If anyone is looking for one...
I am selling a new material removal gauge for portable planers on ebay.
I find them indispensible. I made one from a bent spring years ago
that I used all the time. I made one that looks better and is more
accurate and decided others might be interested.
item # 160025731230
Keep in mind that this is a gauge just to indicate how much you are
removing in each pass, not the present thickness of the board.
Therefore you are usually looking for a consistant amount, say 1/16
inch of wood to be removed in each pass. My old indicator was a spring
that I just wanted to ensure rose up a set amount in each pass. It has
no scale at all. I was just looking for a certain amount of movement
so I could tell how much the planer was going to remove each time I
changed the height. This is a much improved method, but not intended
to have dual scales or anything like that.
Not really a non-problem. First of all, there are many planers that
have this solution to the "non-problem". See Joat's comment below.
Also, when you first start planing the wood, it is hard to know how
much you are going to take off on the first pass. If you are planing a
number of pieces of wood and each one starts at a different thickness
you will have to have the planer ajusted at a different starting level
for each one. This device makes it easy to determine that level.
Also, it is comforting to have this gauge show you the thickness you
are going to take off each time. Of course after the first pass, you
can use the amount of crank to determine the amount of removal for each
subsequent pass, it is just a nice additional way to confirm that
This may not peak the interest of every woodworker, and that is why I
am checking out the interest. Who knows, maybe it is limited.
Yes, it is a non problem. You stated yourself that the gage is not an
absolute, just an indication of how much you are taking off each pass. The
screw will do that and go one better. It will let you set an absolute value.
Sun, Sep 3, 2006, 7:37pm (EDT-3) email@example.com (eganders) doth
Not really a non-problem. <snip>
Also, when you first start planing the wood, it is hard to know how much
you are going to take off on the first pass. If you are planing a number
of pieces of wood and each one starts at a different thickness you will
have to have the planer ajusted at a different starting level for each
Yep, a non-problem far as I'm still concerned. Dunno what the rest
here do, but this is how I do it. My planer's got a scale, but I don't
use it. Dunno if it's accurate, wouldn't use it anyway. I just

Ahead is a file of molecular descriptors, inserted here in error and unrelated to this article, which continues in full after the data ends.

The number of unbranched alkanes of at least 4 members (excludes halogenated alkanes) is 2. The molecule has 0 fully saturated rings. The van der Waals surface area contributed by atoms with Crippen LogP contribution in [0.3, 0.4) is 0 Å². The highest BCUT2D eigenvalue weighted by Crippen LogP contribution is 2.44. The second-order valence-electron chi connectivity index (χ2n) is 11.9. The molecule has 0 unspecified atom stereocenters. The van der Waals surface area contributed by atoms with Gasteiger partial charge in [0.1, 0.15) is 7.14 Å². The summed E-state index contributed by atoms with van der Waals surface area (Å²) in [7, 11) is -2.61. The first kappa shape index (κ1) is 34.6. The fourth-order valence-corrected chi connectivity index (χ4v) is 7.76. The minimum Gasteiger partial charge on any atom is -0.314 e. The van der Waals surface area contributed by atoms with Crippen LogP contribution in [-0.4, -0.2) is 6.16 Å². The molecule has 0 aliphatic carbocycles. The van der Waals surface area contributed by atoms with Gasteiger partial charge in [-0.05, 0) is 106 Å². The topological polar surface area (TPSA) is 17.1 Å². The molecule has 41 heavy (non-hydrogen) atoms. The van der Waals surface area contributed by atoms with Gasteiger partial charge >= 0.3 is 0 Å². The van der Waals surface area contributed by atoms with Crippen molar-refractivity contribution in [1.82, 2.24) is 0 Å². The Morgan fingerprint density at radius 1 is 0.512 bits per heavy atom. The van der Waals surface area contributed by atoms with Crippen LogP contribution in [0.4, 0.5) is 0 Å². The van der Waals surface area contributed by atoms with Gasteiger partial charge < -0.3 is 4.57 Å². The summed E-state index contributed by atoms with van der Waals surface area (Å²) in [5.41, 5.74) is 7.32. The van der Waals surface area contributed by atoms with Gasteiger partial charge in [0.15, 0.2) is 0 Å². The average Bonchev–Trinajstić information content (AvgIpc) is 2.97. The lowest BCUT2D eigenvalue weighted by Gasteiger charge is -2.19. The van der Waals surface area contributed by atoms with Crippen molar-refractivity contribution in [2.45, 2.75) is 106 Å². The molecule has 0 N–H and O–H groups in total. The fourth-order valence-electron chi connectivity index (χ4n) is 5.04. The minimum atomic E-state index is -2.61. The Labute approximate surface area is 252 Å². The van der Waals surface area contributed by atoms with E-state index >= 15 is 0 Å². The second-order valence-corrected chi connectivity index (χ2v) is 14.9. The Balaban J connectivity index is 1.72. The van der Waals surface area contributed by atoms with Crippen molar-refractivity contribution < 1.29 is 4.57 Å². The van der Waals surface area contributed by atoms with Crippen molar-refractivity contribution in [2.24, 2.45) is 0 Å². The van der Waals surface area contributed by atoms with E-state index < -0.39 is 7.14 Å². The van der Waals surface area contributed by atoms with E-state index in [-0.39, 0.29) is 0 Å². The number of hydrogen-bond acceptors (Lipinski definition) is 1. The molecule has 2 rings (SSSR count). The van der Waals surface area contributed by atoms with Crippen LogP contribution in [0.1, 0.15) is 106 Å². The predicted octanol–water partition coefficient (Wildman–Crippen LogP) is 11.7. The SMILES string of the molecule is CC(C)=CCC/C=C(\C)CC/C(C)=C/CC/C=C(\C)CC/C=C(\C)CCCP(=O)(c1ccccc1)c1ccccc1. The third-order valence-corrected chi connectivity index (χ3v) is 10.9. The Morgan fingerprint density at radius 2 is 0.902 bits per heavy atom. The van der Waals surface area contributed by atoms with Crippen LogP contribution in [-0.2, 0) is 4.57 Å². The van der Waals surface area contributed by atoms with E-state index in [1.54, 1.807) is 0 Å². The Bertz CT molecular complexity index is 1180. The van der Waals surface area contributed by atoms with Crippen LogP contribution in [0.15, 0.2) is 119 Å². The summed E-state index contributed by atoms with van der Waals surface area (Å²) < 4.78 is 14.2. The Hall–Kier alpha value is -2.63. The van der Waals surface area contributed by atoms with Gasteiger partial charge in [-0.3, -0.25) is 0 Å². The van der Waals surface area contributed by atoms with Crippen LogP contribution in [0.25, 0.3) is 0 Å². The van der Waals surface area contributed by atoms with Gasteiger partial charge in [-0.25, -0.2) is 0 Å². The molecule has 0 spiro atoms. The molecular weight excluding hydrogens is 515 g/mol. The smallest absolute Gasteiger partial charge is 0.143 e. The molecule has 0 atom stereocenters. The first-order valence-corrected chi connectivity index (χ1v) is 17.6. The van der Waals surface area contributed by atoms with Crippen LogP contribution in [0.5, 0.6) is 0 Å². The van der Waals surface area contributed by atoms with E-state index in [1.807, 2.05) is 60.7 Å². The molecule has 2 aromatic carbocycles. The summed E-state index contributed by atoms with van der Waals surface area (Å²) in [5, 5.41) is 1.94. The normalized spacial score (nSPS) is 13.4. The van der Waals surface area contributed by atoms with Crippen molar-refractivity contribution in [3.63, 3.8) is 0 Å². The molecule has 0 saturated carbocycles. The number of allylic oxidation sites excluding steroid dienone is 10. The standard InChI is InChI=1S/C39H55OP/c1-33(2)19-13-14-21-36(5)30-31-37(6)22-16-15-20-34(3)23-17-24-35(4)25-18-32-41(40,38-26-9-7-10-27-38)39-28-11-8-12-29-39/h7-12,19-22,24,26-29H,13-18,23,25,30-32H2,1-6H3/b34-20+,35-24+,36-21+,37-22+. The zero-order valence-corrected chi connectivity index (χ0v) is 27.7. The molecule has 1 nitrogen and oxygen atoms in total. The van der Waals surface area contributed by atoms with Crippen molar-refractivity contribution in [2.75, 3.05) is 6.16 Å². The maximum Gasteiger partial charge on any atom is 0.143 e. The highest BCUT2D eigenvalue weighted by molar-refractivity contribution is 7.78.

crank.down, till ijust barely touching the wood, then start shoving it
thru, cranking down a bit each pass, then measure the wood when it
starts looking close to what I want, measure each pass until it's what I
want. Quick, simple, accurate. If I'm planing more than one piece,
doesn't matter if they're different thicknesses or not, if they're close
to the same. Damned if I'd be adjusting some gimmick for each piece
just because of that. I just start with the thickest, then run the
others after it, crank down a bit, repeat, until I get all of them being
planed. See above on measuring. No prob. And, just for general
information, I'd be measuring the wood thickness, even if I knew for a
fact the scale was 100% accurate. Always the chance it might get
knocked off plumb. No prob.
Laundry room - drop your pants here.
This only needs to be figured once, for the thickest board. After
that, the operator simply feeds all the boards through until they are
uniform, or the planer hits a limiting stop. If a board is too thin
to feed, it skips passes until it feeds. There is no need to
recalculate for each board. A set of simple $5 4" brass slide
calipers work great for measuring final thickness.
To set up the first board, I simply lower the carriage until it ever
so slightly grabs the board. All of this is so quick and easy, I
probably wouldn't even be inclined to go to the roll-away and look for
the device. <G>
That said, there's LOTS of woodworking do-dads on the market that _I_
think are silly wastes of money, but others happily buy. I say go for
Fri, Sep 1, 2006, 4:19pm (EDT-3) firstname.lastname@example.org (eganders) doth
offer for sale:
The wood surface hits a sheetmetal foot that is part of the
circumference of a cylindar which rotates and has a scale on it. You
have graduations from 1/64 through 3/16 on the cylindar circumferance.
OK, seeing as how mine has that very same feature, alleady bult in,
telll in, keep on trying to convince me why I should buy one of these
gimmicks from you.
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Mercy and lawyers were invented by the guilty.
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